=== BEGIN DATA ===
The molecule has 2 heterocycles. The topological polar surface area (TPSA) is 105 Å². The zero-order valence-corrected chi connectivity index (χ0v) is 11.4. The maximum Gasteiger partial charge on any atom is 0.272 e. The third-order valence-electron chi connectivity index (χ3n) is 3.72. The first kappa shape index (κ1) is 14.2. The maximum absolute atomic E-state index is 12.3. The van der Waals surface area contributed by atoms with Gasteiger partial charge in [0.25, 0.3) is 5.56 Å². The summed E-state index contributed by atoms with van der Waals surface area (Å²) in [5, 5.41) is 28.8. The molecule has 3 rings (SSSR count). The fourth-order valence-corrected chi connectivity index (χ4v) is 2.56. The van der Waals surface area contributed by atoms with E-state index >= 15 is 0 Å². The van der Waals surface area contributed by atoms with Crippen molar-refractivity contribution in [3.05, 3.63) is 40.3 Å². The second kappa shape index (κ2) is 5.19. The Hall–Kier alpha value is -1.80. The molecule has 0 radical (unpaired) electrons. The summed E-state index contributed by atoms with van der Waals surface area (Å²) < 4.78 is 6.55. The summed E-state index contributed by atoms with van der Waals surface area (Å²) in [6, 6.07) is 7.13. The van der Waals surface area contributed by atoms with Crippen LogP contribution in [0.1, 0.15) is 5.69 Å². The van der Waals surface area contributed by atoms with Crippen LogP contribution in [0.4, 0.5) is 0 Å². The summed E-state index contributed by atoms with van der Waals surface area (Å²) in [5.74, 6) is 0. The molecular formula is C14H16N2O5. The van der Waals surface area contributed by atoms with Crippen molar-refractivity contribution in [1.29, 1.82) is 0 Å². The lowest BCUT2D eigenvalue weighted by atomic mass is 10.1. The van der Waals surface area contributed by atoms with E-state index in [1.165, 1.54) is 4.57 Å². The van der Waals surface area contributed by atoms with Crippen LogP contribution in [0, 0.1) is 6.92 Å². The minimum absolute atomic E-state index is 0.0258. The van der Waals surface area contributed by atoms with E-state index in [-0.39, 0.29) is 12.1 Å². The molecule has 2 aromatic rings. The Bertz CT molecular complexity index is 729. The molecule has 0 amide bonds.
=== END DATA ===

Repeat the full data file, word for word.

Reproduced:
The molecule has 2 heterocycles. The topological polar surface area (TPSA) is 105 Å². The zero-order valence-corrected chi connectivity index (χ0v) is 11.4. The maximum Gasteiger partial charge on any atom is 0.272 e. The third-order valence-electron chi connectivity index (χ3n) is 3.72. The first kappa shape index (κ1) is 14.2. The maximum absolute atomic E-state index is 12.3. The van der Waals surface area contributed by atoms with Gasteiger partial charge in [0.25, 0.3) is 5.56 Å². The summed E-state index contributed by atoms with van der Waals surface area (Å²) in [5, 5.41) is 28.8. The molecule has 3 rings (SSSR count). The fourth-order valence-corrected chi connectivity index (χ4v) is 2.56. The van der Waals surface area contributed by atoms with E-state index >= 15 is 0 Å². The van der Waals surface area contributed by atoms with Crippen molar-refractivity contribution in [3.05, 3.63) is 40.3 Å². The second kappa shape index (κ2) is 5.19. The Hall–Kier alpha value is -1.80. The molecule has 0 radical (unpaired) electrons. The summed E-state index contributed by atoms with van der Waals surface area (Å²) < 4.78 is 6.55. The summed E-state index contributed by atoms with van der Waals surface area (Å²) in [6, 6.07) is 7.13. The van der Waals surface area contributed by atoms with Crippen LogP contribution in [0.1, 0.15) is 5.69 Å². The van der Waals surface area contributed by atoms with Crippen LogP contribution in [0.4, 0.5) is 0 Å². The summed E-state index contributed by atoms with van der Waals surface area (Å²) in [5.74, 6) is 0. The molecular formula is C14H16N2O5. The van der Waals surface area contributed by atoms with Crippen molar-refractivity contribution in [1.29, 1.82) is 0 Å². The lowest BCUT2D eigenvalue weighted by atomic mass is 10.1. The van der Waals surface area contributed by atoms with E-state index in [1.165, 1.54) is 4.57 Å². The van der Waals surface area contributed by atoms with Crippen LogP contribution in [0, 0.1) is 6.92 Å². The minimum absolute atomic E-state index is 0.0258. The van der Waals surface area contributed by atoms with E-state index in [-0.39, 0.29) is 12.1 Å². The molecule has 2 aromatic rings. The Bertz CT molecular complexity index is 729. The molecule has 0 amide bonds.